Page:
Downs J, Bebbington A, Woodhead H, Jacoby P, Jian L, Jefferson A, et al. Early determinants of fractures in Rett syndrome. Pediatrics. 2008;121(3):540–6.CrossRefPubMedGoogle Scholar
  36. 36.
    Downs J, Geranton S, Bebbington A, Jacoby P, Bahi-Buisson N, Ravine D, et al. Linking MECP2 and pain sensitivity: The example of Rett syndrome. Am J Med Genet A. 2010; doi: 10.1002/ajmg.a.33314.Google Scholar
  37. 37.
    Symons FJ, Byiers B, Tervo RC, Beisang A. Parent-reported pain in Rett syndrome. Clin J Pain. 2013;29(8):744–6.CrossRefPubMedPubMedCentralGoogle Scholar
  38. 38.
    Regnard C, Reynolds J, Watson B, Matthews D, Gibson L, Clarke C. Understanding distress in people with severe communication difficulties: Developing and assessing the Disability Distress Assessment Tool (DisDAT). J Intellect Disabil Res. 2007;51(Pt 4):277–92.CrossRefPubMedGoogle Scholar
  39. 39.
    Marr C, Leonard H, Torode I, Downs J. Spinal fusion in girls with Rett syndrome: Post-operative recovery and family experiences. Child Care Health Dev. 2015; doi: 10.1111/cch.12243.PubMedGoogle Scholar
  40. 40.
    Downs J, Bergman A, Carter P, Anderson A, Palmer GM, Roye D, et al. Guidelines for management of scoliosis in Rett syndrome patients based on expert consensus and clinical evidence. Spine. 2009;34(17):E607–E617.CrossRefPubMedGoogle Scholar
  41. 41.
    Baikie G, Ravikumara M, Downs J, Naseem N, Wong K, Percy A, et al. Gastrointestinal dysmotility in rett syndrome. J Pediatr Gastroenterol Nutr. 2014;58(2):244–51.CrossRefGoogle Scholar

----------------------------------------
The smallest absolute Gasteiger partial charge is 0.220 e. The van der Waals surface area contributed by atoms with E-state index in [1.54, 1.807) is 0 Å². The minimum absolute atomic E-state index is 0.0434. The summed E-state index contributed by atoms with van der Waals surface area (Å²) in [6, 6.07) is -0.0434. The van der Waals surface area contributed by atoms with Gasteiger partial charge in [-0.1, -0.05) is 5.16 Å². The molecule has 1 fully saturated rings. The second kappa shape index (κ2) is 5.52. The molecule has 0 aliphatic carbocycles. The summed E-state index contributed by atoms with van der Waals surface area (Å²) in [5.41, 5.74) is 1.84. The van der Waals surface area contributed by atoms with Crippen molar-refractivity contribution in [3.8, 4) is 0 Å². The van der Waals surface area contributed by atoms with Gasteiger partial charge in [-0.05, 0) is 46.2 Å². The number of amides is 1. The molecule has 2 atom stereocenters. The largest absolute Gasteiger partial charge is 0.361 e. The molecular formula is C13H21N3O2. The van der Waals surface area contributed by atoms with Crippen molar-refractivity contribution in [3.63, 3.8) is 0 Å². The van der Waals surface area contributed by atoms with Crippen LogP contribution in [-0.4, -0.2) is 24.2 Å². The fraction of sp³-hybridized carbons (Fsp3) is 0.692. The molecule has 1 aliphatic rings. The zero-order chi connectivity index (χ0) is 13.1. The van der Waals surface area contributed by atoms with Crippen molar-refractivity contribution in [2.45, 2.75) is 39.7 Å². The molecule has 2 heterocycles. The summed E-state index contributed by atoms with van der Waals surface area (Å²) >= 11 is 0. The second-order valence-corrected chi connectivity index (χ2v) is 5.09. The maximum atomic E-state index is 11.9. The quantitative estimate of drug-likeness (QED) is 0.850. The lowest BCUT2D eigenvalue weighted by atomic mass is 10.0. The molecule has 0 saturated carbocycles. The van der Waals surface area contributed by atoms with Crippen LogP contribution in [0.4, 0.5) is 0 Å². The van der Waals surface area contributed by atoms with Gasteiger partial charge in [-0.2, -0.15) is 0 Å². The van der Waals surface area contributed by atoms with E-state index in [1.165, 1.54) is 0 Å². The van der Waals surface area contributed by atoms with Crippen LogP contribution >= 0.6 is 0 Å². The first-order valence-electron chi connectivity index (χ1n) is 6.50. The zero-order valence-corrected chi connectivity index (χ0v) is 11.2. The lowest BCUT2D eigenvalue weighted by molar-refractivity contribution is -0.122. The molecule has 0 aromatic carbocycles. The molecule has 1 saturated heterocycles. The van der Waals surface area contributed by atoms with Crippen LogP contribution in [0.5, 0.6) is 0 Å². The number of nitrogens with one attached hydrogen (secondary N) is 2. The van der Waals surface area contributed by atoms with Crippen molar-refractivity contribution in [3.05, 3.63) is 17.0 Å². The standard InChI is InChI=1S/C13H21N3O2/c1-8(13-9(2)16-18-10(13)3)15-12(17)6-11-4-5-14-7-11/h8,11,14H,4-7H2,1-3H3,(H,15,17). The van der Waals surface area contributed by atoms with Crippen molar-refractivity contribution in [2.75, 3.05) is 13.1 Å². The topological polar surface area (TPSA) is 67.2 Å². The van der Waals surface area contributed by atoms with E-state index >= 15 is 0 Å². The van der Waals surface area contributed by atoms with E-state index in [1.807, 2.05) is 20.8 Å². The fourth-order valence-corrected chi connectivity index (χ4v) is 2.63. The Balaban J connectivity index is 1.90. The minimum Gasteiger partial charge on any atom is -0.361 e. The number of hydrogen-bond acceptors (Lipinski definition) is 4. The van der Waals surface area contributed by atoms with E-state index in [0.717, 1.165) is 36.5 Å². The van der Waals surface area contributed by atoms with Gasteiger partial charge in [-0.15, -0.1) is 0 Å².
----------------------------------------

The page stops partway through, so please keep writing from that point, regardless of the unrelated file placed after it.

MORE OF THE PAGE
42. 42.
    Leonard H, Ravikumar M, Baikie G, Naseem N, Ellaway C, Percy A, et al. Assessment and management of nutrition and growth in Rett syndrome. J Pediatr Gastroenterol Nutr. 2013;57(4):451–60.CrossRefPubMedPubMedCentralGoogle Scholar
  43. 43.
    Jefferson A, Leonard H, Siafarikas A, Woodhead H, Fyfe S, Ward LM, et al. Clinical guidelines for management of bone health in Rett syndrome based on expert consensus and available evidence. PLoS ONE. 2016;11(2):e0146824.CrossRefPubMedPubMedCentralGoogle Scholar
  44. 44.
    Verdugo MA, Schalock RL, Keith KD, Stancliffe RJ. Quality of life and its measurement: Important principles and guidelines. J Intellect Disabil Res. 2005;49(10):707–17.CrossRefPubMedGoogle Scholar

Copyright information

© Springer-Verlag Wien 2016

Authors and Affiliations

  1. 1.Telethon Kids InstituteThe University of Western AustraliaWest PerthAustralia
  2. 2.School of Physiotherapy and Exercise Science, Faculty of Health SciencesCurtin UniversityPerthAustralia

Personalised recommendations